Sylvan Primordial is a card that’s been gaining popularity lately. I haven’t played with it yet myself, but it does make some sense since it can kill a land with Underworld Connections or Chained to the Rocks, a planeswalker, or a weapon of the Gods. While it’s a lot of mana, games go long against Esper and Mono-Black, and answering Underworld Connections or Elspeth, Sun’s Champion is awesome. There’s an argument to be made that I’ve gone the wrong direction by cutting some of the mana acceleration to add threats and that what I should be doing is just ramping even bigger. Sylvan Primordial is particularly awesome with Plasm Capture since you can actually take advantage of the land it finds you if you play it with mana you only temporarily had access to.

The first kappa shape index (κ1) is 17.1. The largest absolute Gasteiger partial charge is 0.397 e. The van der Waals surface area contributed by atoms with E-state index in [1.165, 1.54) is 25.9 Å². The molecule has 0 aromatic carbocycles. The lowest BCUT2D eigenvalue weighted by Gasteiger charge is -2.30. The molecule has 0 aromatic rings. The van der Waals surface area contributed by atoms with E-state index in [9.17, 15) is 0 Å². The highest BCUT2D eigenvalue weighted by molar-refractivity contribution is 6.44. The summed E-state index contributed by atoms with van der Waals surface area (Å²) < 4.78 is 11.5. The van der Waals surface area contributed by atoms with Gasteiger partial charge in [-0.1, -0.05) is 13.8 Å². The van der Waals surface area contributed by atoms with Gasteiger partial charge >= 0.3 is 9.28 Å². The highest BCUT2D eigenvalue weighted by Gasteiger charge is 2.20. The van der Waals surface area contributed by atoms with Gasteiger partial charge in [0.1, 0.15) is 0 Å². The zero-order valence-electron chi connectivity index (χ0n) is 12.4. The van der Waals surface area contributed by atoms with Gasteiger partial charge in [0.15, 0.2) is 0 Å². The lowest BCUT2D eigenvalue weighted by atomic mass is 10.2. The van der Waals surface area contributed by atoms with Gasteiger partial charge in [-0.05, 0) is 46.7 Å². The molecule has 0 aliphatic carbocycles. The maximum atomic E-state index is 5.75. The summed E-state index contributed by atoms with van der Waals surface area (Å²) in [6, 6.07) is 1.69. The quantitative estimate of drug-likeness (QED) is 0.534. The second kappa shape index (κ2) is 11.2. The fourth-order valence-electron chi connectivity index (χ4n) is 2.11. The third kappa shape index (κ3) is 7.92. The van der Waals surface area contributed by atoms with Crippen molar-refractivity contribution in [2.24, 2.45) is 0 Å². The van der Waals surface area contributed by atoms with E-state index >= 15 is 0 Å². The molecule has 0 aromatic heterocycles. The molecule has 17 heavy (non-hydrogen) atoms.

The key component this is missing from RUG is the interaction between Domri Rade and Courser of Kruphix.

My take on RUG Monsters is currently:

Domri Rade pushes me away from wanting counterspells, so the focus to beat Esper Control is on planeswalkers and giant protection creatures. Kiora’s Follower is more difficult to cast than Sylvan Caryatid, but it can attack, which makes it much less of a liability against Supreme Verdict and also makes it pair well with Bident of Thassa. This upgrade is one of the primary advantages of RUG Monsters over other combinations, but it’s also nice to have access to a few counterspells and Cyclonic Rift.

This deck is also better at punishing people with the activated ability of Bident of Thassa since it can have so many large blockers in play. It’s possible that Bident of Thassa will overperform and I’ll want to have another one or two in the sideboard. I think it’s one of the best cards in the format against Mono-Black Devotion.